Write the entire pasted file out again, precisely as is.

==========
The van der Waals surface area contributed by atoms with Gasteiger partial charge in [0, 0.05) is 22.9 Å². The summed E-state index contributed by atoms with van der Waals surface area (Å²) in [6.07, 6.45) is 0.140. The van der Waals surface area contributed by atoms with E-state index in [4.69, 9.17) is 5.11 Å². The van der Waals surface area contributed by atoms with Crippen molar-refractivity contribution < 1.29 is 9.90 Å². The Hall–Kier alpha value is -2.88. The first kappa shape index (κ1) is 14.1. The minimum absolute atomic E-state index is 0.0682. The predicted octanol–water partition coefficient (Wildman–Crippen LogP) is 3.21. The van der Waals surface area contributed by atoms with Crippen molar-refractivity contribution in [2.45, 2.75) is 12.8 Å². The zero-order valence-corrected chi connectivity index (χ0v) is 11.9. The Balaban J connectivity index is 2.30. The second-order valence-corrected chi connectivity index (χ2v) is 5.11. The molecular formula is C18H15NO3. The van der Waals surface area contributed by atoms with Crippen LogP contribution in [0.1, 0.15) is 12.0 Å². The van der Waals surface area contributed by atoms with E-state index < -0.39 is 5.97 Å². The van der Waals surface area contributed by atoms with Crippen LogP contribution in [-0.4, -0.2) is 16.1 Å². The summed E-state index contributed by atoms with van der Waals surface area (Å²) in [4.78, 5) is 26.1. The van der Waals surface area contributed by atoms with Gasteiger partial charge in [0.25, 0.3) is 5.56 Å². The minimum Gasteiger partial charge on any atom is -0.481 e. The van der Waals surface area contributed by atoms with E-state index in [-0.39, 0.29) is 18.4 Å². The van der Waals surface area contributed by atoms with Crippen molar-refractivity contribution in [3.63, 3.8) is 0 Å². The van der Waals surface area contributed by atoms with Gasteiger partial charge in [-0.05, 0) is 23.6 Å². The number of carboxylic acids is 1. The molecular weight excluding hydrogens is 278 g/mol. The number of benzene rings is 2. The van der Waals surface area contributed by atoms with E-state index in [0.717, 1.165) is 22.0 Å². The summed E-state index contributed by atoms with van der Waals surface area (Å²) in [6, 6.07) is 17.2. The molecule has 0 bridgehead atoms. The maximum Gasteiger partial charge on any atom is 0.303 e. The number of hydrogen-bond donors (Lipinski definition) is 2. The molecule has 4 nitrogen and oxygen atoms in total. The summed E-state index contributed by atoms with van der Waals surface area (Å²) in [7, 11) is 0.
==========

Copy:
The van der Waals surface area contributed by atoms with Gasteiger partial charge in [0, 0.05) is 22.9 Å². The summed E-state index contributed by atoms with van der Waals surface area (Å²) in [6.07, 6.45) is 0.140. The van der Waals surface area contributed by atoms with E-state index in [4.69, 9.17) is 5.11 Å². The van der Waals surface area contributed by atoms with Crippen molar-refractivity contribution < 1.29 is 9.90 Å². The Hall–Kier alpha value is -2.88. The first kappa shape index (κ1) is 14.1. The minimum absolute atomic E-state index is 0.0682. The predicted octanol–water partition coefficient (Wildman–Crippen LogP) is 3.21. The van der Waals surface area contributed by atoms with Crippen molar-refractivity contribution in [2.45, 2.75) is 12.8 Å². The zero-order valence-corrected chi connectivity index (χ0v) is 11.9. The Balaban J connectivity index is 2.30. The second-order valence-corrected chi connectivity index (χ2v) is 5.11. The molecular formula is C18H15NO3. The van der Waals surface area contributed by atoms with Crippen LogP contribution in [0.1, 0.15) is 12.0 Å². The van der Waals surface area contributed by atoms with E-state index < -0.39 is 5.97 Å². The van der Waals surface area contributed by atoms with Crippen LogP contribution in [-0.4, -0.2) is 16.1 Å². The summed E-state index contributed by atoms with van der Waals surface area (Å²) in [4.78, 5) is 26.1. The van der Waals surface area contributed by atoms with Gasteiger partial charge in [0.25, 0.3) is 5.56 Å². The minimum Gasteiger partial charge on any atom is -0.481 e. The van der Waals surface area contributed by atoms with E-state index in [-0.39, 0.29) is 18.4 Å². The van der Waals surface area contributed by atoms with Crippen molar-refractivity contribution in [3.63, 3.8) is 0 Å². The van der Waals surface area contributed by atoms with Gasteiger partial charge in [-0.05, 0) is 23.6 Å². The number of carboxylic acids is 1. The molecular weight excluding hydrogens is 278 g/mol. The number of benzene rings is 2. The van der Waals surface area contributed by atoms with E-state index in [0.717, 1.165) is 22.0 Å². The summed E-state index contributed by atoms with van der Waals surface area (Å²) in [6, 6.07) is 17.2. The molecule has 0 bridgehead atoms. The maximum Gasteiger partial charge on any atom is 0.303 e. The number of hydrogen-bond donors (Lipinski definition) is 2. The molecule has 4 nitrogen and oxygen atoms in total. The summed E-state index contributed by atoms with van der Waals surface area (Å²) in [7, 11) is 0.